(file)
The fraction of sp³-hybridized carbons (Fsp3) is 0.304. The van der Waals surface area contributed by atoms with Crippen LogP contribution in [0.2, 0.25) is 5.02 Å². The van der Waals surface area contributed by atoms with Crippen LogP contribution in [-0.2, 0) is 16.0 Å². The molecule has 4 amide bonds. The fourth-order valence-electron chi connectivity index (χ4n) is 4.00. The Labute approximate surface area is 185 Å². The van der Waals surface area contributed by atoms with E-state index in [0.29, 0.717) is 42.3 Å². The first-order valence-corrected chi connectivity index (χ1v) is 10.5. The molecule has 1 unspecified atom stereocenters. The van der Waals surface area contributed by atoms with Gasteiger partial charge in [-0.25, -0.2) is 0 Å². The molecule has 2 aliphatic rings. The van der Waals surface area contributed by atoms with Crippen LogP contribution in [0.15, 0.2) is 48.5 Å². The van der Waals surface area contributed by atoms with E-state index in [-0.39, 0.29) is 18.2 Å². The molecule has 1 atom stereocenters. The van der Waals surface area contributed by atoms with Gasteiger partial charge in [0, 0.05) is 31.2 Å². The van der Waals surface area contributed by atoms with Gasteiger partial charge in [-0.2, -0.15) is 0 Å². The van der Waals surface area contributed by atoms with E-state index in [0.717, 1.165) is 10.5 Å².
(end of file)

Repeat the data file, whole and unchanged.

The fraction of sp³-hybridized carbons (Fsp3) is 0.304. The van der Waals surface area contributed by atoms with Crippen LogP contribution in [0.2, 0.25) is 5.02 Å². The van der Waals surface area contributed by atoms with Crippen LogP contribution in [-0.2, 0) is 16.0 Å². The molecule has 4 amide bonds. The fourth-order valence-electron chi connectivity index (χ4n) is 4.00. The Labute approximate surface area is 185 Å². The van der Waals surface area contributed by atoms with E-state index in [0.29, 0.717) is 42.3 Å². The first-order valence-corrected chi connectivity index (χ1v) is 10.5. The molecule has 1 unspecified atom stereocenters. The van der Waals surface area contributed by atoms with Gasteiger partial charge in [-0.25, -0.2) is 0 Å². The molecule has 2 aliphatic rings. The van der Waals surface area contributed by atoms with Crippen LogP contribution in [0.15, 0.2) is 48.5 Å². The van der Waals surface area contributed by atoms with E-state index in [-0.39, 0.29) is 18.2 Å². The molecule has 1 atom stereocenters. The van der Waals surface area contributed by atoms with Gasteiger partial charge in [0, 0.05) is 31.2 Å². The van der Waals surface area contributed by atoms with Gasteiger partial charge in [-0.2, -0.15) is 0 Å². The van der Waals surface area contributed by atoms with E-state index in [0.717, 1.165) is 10.5 Å².